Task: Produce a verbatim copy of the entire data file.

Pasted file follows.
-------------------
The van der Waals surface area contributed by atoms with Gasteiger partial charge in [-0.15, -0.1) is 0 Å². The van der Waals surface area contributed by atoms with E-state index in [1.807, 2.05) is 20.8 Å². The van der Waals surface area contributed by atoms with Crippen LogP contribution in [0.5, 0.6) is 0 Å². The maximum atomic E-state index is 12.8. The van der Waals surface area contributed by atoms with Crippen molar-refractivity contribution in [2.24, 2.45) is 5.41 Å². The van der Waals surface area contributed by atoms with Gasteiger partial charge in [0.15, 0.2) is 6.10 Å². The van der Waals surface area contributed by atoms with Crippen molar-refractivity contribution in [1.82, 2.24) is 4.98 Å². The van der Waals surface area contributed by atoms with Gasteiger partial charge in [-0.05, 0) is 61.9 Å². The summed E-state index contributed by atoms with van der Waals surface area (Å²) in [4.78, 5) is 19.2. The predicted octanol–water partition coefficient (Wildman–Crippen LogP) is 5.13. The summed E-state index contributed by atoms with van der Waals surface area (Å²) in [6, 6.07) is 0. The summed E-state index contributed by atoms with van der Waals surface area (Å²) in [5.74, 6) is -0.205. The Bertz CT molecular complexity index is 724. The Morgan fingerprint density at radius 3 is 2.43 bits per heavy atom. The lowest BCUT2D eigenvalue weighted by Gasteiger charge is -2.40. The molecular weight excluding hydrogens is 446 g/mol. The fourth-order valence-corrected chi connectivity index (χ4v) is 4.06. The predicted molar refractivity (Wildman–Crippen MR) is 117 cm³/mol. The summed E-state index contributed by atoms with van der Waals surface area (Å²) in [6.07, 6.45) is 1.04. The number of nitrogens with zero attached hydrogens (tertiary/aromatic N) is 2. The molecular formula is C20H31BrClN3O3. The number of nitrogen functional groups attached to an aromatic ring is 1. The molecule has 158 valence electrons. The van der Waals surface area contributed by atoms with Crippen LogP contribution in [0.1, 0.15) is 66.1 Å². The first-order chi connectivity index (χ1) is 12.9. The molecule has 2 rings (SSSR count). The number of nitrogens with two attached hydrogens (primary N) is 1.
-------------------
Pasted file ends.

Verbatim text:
The van der Waals surface area contributed by atoms with Gasteiger partial charge in [-0.15, -0.1) is 0 Å². The van der Waals surface area contributed by atoms with E-state index in [1.807, 2.05) is 20.8 Å². The van der Waals surface area contributed by atoms with Crippen LogP contribution in [0.5, 0.6) is 0 Å². The maximum atomic E-state index is 12.8. The van der Waals surface area contributed by atoms with Crippen molar-refractivity contribution in [2.24, 2.45) is 5.41 Å². The van der Waals surface area contributed by atoms with Gasteiger partial charge in [0.15, 0.2) is 6.10 Å². The van der Waals surface area contributed by atoms with Crippen molar-refractivity contribution in [1.82, 2.24) is 4.98 Å². The van der Waals surface area contributed by atoms with Gasteiger partial charge in [-0.05, 0) is 61.9 Å². The summed E-state index contributed by atoms with van der Waals surface area (Å²) in [4.78, 5) is 19.2. The predicted octanol–water partition coefficient (Wildman–Crippen LogP) is 5.13. The summed E-state index contributed by atoms with van der Waals surface area (Å²) in [6, 6.07) is 0. The summed E-state index contributed by atoms with van der Waals surface area (Å²) in [5.74, 6) is -0.205. The Bertz CT molecular complexity index is 724. The Morgan fingerprint density at radius 3 is 2.43 bits per heavy atom. The lowest BCUT2D eigenvalue weighted by Gasteiger charge is -2.40. The molecular weight excluding hydrogens is 446 g/mol. The fourth-order valence-corrected chi connectivity index (χ4v) is 4.06. The predicted molar refractivity (Wildman–Crippen MR) is 117 cm³/mol. The summed E-state index contributed by atoms with van der Waals surface area (Å²) in [6.07, 6.45) is 1.04. The number of nitrogens with zero attached hydrogens (tertiary/aromatic N) is 2. The molecular formula is C20H31BrClN3O3. The number of nitrogen functional groups attached to an aromatic ring is 1. The molecule has 158 valence electrons. The van der Waals surface area contributed by atoms with Crippen LogP contribution in [0.1, 0.15) is 66.1 Å². The first-order chi connectivity index (χ1) is 12.9. The molecule has 2 rings (SSSR count). The number of nitrogens with two attached hydrogens (primary N) is 1.